Media’s role in elections crucial

THERE has been a decline in the quality of the people elected to Parliament. The downhill trend continues unabated. The only concern of the selection committees of various political parties is to give tickets to those who have the capacity to get elected by means foul and fair.

In the ensuing elections, many actors, musicians and magicians in addition to those with criminal antecedents are contesting. Some of them will, no doubt, get elected. But what constructive role they can play when issues of great importance are discussed and Acts passed affecting the life of crores of people? What experience these people have to examine critical issues objectively? Look at the children of political leaders contesting this time. Their only plus point is their ability to cash in on their dynastic background.

Who is to bell the cat? NGOs, common man, social worker or the media? The media — print or electronic — is extremely effective in moulding the public opinion about the elections. They should not hesitate, in the national interest, to checkmate the dangerous practice of shortsighted political leaders.

Air Marshal P.K. JAIN (retd), Chandigarh



Why blame doctors?

This has reference to the report “Tohra’s son-in-law blames doctors” (April 4). It has become a fashion to blame doctors for every death. This is totally wrong. We, as medical professionals, deal with the most precious gift of Mother Nature i.e. life and we do whatever is possible to save the lives of everyone without any bias or prejudice. But life and death are in the hands of God and it is unfair to blame medical professional for every death.

Charges like this will demoralise the medical fraternity and, if this trend continues, a majority of the medical professionals will start doing defensive practice. Efforts should be made to build mutual trust between the medical profession and the community.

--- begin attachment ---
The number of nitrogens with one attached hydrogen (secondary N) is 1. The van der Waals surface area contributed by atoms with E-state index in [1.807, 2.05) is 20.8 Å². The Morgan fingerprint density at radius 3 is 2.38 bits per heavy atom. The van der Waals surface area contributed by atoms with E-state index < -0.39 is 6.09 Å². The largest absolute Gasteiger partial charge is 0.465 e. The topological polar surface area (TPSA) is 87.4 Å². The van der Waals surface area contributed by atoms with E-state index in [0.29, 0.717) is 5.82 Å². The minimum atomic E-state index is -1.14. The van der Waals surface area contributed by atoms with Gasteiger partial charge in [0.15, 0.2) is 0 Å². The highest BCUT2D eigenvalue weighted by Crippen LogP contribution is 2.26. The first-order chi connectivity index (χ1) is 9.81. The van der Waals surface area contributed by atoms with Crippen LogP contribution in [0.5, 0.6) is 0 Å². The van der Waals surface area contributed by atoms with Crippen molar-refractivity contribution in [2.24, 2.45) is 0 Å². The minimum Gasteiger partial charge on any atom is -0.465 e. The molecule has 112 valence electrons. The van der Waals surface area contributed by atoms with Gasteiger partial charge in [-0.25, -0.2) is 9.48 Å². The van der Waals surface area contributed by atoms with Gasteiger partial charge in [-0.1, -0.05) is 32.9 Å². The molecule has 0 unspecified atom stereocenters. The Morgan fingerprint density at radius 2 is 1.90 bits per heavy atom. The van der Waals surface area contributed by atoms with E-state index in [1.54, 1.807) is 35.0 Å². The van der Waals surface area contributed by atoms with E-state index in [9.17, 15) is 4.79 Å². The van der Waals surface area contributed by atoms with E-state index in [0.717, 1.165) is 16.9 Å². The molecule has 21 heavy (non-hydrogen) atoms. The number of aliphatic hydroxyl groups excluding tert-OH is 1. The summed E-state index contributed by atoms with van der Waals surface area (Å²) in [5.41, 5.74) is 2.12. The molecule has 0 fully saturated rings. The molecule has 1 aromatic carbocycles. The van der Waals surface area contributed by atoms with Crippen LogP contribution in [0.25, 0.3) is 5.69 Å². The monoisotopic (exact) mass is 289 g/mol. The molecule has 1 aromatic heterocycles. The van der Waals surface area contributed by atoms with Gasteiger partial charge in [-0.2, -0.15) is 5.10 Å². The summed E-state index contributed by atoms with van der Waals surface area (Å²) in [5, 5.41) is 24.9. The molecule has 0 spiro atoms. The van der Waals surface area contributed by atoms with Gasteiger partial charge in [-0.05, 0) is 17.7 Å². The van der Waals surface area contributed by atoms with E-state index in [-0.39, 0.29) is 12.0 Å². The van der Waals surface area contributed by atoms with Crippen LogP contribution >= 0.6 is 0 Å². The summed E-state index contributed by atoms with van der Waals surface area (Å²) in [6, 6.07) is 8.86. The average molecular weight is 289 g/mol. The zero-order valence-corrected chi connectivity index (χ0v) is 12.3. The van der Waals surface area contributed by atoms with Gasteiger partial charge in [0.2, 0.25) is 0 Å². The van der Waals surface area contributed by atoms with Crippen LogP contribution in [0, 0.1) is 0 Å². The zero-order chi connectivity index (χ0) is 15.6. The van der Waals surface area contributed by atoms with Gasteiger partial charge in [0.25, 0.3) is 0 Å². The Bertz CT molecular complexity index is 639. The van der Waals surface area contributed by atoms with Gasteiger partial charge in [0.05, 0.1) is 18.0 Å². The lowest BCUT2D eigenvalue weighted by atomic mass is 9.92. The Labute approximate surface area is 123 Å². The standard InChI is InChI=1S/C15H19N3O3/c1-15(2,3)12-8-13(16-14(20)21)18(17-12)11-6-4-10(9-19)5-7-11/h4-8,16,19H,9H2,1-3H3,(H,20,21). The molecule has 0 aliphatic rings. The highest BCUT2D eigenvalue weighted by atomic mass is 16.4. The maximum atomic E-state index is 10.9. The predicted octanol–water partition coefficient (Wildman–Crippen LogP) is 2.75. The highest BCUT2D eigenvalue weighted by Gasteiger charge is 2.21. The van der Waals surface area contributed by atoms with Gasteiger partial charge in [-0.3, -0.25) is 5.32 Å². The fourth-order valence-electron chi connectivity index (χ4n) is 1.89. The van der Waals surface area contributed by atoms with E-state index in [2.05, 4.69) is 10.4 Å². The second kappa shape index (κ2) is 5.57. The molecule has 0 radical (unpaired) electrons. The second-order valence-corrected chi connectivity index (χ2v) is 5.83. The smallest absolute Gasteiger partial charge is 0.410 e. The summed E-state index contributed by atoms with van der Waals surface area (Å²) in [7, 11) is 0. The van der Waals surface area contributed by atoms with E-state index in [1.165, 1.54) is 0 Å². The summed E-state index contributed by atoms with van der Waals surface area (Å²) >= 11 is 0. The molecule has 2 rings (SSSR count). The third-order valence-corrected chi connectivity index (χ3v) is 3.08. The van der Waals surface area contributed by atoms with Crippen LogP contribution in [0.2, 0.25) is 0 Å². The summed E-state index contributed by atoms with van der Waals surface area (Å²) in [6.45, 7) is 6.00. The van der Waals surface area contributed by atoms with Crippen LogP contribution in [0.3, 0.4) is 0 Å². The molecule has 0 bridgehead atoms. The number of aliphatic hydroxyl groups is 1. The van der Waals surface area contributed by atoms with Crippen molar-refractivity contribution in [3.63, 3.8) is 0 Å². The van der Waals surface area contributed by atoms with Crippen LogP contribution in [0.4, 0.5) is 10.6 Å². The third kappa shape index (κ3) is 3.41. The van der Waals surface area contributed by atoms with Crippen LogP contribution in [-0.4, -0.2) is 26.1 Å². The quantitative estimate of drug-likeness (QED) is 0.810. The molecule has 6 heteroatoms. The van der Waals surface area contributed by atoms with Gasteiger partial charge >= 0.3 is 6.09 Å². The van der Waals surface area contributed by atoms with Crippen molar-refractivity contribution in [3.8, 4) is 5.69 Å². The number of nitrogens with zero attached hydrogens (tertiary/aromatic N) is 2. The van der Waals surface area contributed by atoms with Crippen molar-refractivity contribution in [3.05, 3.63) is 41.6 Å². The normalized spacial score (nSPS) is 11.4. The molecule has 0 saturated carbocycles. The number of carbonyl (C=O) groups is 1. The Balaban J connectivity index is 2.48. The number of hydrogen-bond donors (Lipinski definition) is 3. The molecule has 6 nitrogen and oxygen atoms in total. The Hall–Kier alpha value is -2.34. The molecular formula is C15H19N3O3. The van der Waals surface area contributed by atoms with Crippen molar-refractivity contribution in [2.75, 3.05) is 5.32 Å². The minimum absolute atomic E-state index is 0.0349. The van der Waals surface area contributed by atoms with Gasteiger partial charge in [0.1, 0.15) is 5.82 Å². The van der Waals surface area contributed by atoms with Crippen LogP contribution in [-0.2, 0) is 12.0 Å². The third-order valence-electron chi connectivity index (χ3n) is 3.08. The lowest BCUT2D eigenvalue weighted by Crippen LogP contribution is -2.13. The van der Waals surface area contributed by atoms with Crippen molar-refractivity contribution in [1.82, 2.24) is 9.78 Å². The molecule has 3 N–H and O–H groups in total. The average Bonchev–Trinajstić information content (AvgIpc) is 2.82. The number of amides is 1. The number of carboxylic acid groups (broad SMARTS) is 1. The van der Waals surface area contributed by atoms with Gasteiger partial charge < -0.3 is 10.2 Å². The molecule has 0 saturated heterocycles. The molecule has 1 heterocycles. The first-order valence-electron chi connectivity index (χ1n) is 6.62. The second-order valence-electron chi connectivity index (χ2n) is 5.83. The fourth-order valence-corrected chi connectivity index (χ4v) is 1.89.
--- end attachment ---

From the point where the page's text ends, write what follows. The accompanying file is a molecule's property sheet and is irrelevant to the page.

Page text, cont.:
The media and professional bodies like the Indian Medical Association have a special role to play in this regard. They should educate the masses to the effect that life and death are in the hands of God and that doctors do whatever possible to save life.

Dr D.S. JASPAL, State Patron, Indian Medical Association, Chandigarh

Kashmir again

Apropos of T.V. Parasuram’s report “Mansingh warns Pak against harping on Kashmir”, Mr Lali Mansingh is an astute and seasoned Ambassador to the US. He has rightly warned Pakistan not to flog the Kashmir issue to the detriment of the current Indo-Pak peace initiative. He has also cautioned Washington against double standards on the international war against terrorism.

General Musharraf’s rigid stand on Kashmir remains unaltered. His bargaining power has received a boost with Pakistan’s conferment of a major non-NATO ally of the US. With unrestricted US military aid now flowing in and with enhanced political backing from the super power, General Musharraf has acquired a new lease of life to keep the Kashmir issue on the front burner.

His soldierly brash knows no limit. If the ongoing peace process ( laced with “cricket diplomacy”) is grounded, Bush would equally share the blame with Musharraf for this fiasco, the political compulsion of the former and the survival of the latter in the face of threats from hostile fundamentalists at home notwithstanding.